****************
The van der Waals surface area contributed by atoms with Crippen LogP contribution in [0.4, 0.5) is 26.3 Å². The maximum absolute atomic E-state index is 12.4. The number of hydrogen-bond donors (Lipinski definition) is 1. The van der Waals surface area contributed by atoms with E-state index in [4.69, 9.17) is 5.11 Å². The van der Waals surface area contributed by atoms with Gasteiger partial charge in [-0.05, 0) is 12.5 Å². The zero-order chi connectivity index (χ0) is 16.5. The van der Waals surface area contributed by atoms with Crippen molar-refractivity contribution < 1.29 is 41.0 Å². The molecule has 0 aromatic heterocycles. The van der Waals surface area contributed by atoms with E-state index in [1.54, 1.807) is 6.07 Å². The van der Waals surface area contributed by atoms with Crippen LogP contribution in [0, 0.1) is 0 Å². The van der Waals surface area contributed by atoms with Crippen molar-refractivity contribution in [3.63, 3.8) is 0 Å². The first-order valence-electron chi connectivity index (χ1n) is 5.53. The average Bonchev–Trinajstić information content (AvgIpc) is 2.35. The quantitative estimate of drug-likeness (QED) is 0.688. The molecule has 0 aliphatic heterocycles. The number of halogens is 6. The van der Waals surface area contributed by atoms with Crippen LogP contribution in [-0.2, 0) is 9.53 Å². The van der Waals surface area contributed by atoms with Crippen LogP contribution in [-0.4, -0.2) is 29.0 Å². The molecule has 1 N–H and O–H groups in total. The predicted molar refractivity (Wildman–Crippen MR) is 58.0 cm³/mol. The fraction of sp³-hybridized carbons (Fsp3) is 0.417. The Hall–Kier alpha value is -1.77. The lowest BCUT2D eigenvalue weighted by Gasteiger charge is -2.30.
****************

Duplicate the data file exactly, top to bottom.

The van der Waals surface area contributed by atoms with Crippen LogP contribution in [0.4, 0.5) is 26.3 Å². The maximum absolute atomic E-state index is 12.4. The number of hydrogen-bond donors (Lipinski definition) is 1. The van der Waals surface area contributed by atoms with E-state index in [4.69, 9.17) is 5.11 Å². The van der Waals surface area contributed by atoms with Gasteiger partial charge in [-0.05, 0) is 12.5 Å². The zero-order chi connectivity index (χ0) is 16.5. The van der Waals surface area contributed by atoms with Crippen molar-refractivity contribution < 1.29 is 41.0 Å². The molecule has 0 aromatic heterocycles. The van der Waals surface area contributed by atoms with E-state index in [1.54, 1.807) is 6.07 Å². The van der Waals surface area contributed by atoms with Crippen LogP contribution in [0, 0.1) is 0 Å². The van der Waals surface area contributed by atoms with Crippen molar-refractivity contribution in [3.63, 3.8) is 0 Å². The first-order valence-electron chi connectivity index (χ1n) is 5.53. The average Bonchev–Trinajstić information content (AvgIpc) is 2.35. The quantitative estimate of drug-likeness (QED) is 0.688. The molecule has 0 aliphatic heterocycles. The number of halogens is 6. The van der Waals surface area contributed by atoms with Crippen LogP contribution in [-0.2, 0) is 9.53 Å². The van der Waals surface area contributed by atoms with Crippen LogP contribution in [-0.4, -0.2) is 29.0 Å². The molecule has 1 N–H and O–H groups in total. The predicted molar refractivity (Wildman–Crippen MR) is 58.0 cm³/mol. The fraction of sp³-hybridized carbons (Fsp3) is 0.417. The Hall–Kier alpha value is -1.77. The lowest BCUT2D eigenvalue weighted by Gasteiger charge is -2.30.